Black Out: Nets Ignore Goldman Sachs' 3.5 Percent Unemployment Forecast

The national unemployment rate is already at a low 4.1 percent rate, but some economists think it could go even lower in the next two years. However, many liberal news outlets ignored the forecast.

Goldman Sachs economists issued a forecast in November that the U.S. unemployment rate could fall to as little as 3.5 percent by late 2019. The three broadcast networks and several major newspapers ignored their views.

Those economists “lowered their unemployment rate forecast to 3.7 percent by end-2018 and to 3.5 percent by end-2019,” on Nov. 17, according to Reuters. “Our projections would imply an evolution over the current cycle from the weakest labor market in postwar U.S. history to one of the tightest,” Goldman Sachs’ economists said.

Between Nov. 17 and Dec. 1, none of ABC, CBS or NBC morning or evening news shows reported the unemployment forecast from the well known financial firm. In print, The New York Times, The Washington Post, the Los Angeles Times and USA Today also chose not to cover the bullish prediction.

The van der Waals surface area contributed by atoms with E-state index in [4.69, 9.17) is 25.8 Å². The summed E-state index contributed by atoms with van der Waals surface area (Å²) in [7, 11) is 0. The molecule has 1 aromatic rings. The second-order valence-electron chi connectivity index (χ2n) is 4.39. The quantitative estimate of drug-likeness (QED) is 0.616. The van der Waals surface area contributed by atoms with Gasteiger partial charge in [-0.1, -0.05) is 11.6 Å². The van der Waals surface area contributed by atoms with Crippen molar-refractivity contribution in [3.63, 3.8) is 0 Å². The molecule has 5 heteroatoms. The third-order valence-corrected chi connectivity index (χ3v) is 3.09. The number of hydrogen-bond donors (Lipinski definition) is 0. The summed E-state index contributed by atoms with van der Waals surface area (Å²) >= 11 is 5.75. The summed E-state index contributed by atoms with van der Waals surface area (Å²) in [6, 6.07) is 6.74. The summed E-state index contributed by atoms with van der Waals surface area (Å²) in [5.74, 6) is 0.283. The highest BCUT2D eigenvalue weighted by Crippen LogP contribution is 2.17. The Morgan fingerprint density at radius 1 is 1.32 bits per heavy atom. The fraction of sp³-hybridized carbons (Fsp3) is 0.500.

A conservative columnist did cite the numbers in an online CBS News commentary published Nov. 22, about “Why Republicans should be thankful (mostly) this Thanksgiving.”

Although the liberal broadcast news networks and national newspapers ignored the forecast, online news entities including CNN and Bloomberg did.

Bloomberg Markets summarized the predictions on Nov. 18, saying, “The U.S. economy is heading into 2018 with strong momentum that’s likely to boost wages and inflation more broadly.”

Fox News, CNN, The Wall Street Journal and Breitbart mentioned it along with op-eds in local outlets including the Philadelphia Inquirer and the Boston Herald (written by the same columnist as the CBS News commentary).

The broadcast networks have repeatedly ignored or downplayed positive economic news during President Donald Trump’s tenure. As of Oct. 31, ABC, CBS and NBC had only spent 52 seconds on estimates of 2017 GDP growth.

The networks also ignored many Dow Jones Industrial Average record highs hit in 2017.


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